“Half of the stories that were written about us are gone,” he notes. “And even when we got so much negative publicity, we grew as much as 42 percent. These issues were brought up and did not stick. The [shareholders] who believed in the company, the ones who believe that performance should not be based on innuendo and rumor, they were the people who got hurt.”
The company is expanding aggressively and is planning a direct mail and TV campaign. Its TV ads note, “When big jewelry companies have extra inventory, they sell it to Bidz.com,” and proclaim, “Everybody wins at Bidz.com.”
It also has launched Spanish- and Arabic-language versions of Bidz as well as Buyz.com, a nonauction site that has fixed prices (a direction eBay seems to being going as well). Zinberg says this will better position the company for natural Internet search. “Because Bidz is constantly refreshing, we don’t come up high on natural search,” he explains. “In addition, because we don’t have fixed pricing, we don’t show up on comparative shopping networks like Froogle.”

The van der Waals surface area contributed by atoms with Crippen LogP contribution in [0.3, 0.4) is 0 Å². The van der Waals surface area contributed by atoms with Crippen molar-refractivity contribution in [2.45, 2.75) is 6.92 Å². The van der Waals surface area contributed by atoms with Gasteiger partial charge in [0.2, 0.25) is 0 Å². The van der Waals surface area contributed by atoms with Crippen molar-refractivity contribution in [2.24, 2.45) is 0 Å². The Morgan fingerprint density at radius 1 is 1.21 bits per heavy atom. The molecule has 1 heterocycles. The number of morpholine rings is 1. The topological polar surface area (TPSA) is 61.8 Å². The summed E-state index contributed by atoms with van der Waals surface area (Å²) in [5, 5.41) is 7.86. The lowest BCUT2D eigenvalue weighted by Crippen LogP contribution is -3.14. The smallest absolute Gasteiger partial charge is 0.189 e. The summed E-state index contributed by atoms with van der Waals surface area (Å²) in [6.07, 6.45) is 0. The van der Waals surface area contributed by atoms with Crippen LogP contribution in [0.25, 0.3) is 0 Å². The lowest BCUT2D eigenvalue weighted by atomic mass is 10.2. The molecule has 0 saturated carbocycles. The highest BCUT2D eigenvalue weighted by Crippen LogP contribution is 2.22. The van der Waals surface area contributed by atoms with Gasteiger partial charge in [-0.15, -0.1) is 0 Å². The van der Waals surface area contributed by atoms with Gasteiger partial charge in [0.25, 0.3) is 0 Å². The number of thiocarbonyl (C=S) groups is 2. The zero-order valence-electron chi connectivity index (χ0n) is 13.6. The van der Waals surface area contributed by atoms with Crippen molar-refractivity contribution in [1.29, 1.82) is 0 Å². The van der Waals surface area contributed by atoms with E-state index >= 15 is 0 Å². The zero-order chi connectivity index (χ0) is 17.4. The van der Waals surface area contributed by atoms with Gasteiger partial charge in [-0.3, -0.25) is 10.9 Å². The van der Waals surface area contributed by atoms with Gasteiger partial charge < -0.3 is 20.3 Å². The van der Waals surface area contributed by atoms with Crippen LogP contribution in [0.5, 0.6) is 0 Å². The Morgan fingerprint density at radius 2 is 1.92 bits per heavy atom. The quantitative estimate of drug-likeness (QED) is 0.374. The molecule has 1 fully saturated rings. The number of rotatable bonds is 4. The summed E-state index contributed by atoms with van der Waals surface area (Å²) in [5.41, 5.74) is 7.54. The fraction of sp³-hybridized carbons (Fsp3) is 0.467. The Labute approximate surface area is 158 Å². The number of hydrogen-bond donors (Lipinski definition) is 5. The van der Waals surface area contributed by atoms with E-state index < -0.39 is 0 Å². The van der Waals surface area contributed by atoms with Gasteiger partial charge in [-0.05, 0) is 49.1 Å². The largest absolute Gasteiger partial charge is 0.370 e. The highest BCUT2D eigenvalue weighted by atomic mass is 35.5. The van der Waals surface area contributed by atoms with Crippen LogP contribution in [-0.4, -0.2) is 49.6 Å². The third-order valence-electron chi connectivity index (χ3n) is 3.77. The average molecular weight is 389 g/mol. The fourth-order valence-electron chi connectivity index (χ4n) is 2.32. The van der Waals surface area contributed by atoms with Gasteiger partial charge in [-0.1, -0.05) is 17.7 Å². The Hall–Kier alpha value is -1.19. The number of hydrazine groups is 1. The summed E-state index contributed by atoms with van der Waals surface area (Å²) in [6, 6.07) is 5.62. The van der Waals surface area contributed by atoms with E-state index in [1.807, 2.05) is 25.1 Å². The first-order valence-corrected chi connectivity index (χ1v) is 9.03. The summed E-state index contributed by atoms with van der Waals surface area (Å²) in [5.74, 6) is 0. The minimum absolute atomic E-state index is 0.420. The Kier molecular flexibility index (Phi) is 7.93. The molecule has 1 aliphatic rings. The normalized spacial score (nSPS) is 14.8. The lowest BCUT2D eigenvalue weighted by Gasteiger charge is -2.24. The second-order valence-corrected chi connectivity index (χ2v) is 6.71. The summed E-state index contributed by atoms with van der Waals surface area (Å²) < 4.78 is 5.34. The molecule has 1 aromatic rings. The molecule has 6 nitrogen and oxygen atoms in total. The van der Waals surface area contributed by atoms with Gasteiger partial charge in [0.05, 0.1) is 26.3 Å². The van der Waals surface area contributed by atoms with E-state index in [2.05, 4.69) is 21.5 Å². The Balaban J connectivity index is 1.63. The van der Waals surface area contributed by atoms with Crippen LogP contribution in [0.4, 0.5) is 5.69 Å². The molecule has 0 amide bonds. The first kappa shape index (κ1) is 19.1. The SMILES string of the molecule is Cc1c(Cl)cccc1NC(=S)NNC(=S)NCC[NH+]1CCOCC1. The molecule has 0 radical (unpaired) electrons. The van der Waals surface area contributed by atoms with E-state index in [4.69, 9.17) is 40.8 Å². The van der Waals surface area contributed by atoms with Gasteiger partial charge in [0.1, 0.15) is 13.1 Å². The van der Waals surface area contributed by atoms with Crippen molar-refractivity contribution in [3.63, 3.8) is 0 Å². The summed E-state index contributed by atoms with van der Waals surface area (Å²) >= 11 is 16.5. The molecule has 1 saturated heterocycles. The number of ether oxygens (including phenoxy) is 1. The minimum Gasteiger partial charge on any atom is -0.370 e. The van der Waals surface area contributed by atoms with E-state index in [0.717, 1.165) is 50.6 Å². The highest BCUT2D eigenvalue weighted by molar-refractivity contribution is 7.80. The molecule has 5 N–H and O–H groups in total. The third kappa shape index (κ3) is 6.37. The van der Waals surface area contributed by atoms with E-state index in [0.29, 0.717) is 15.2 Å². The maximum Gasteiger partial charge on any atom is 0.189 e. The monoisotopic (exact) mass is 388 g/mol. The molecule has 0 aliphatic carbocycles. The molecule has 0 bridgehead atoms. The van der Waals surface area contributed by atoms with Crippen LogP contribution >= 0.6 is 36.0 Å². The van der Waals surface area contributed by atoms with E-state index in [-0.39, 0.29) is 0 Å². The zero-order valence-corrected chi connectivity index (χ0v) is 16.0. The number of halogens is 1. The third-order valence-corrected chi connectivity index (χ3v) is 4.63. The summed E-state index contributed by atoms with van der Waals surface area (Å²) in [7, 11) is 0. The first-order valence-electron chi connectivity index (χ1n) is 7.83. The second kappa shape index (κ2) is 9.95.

Zinberg also wants to increase the site’s wholesale offerings and may exhibit at jewelry trade shows like The JCK Show ~ Las Vegas. “We have many jewelry store owners who buy from us and resell,” he says. “Because our boxes are generic and not stamped, they can be easily resold on eBay, Amazon, and Overstock.”
Speaking last summer, before the financial crisis hit, Zinberg predicted big things ahead. “I see us selling $1 billion annually within the next five years. I think we should be more effective than the TV home shopping channels. They are able to show one piece an hour. We have hundreds of pieces all the time.
“If you look at pieces, Blue Nile sells about 500 pieces a day. We sell about 15,000 pieces a day. They have a profit margin of 22 percent. We can work on as low as 5 percent, although our overall margin is 29 percent.”
Although Blue Nile’s stock is valued significantly higher than Bidz’s, Zinberg thinks that will change as the market grows more comfortable with his company.
“We want to be part of the jewelry industry,” he says. “We are removing a lot of the inefficiencies from the industry. We are creating efficiency, and that is why people are coming to us.”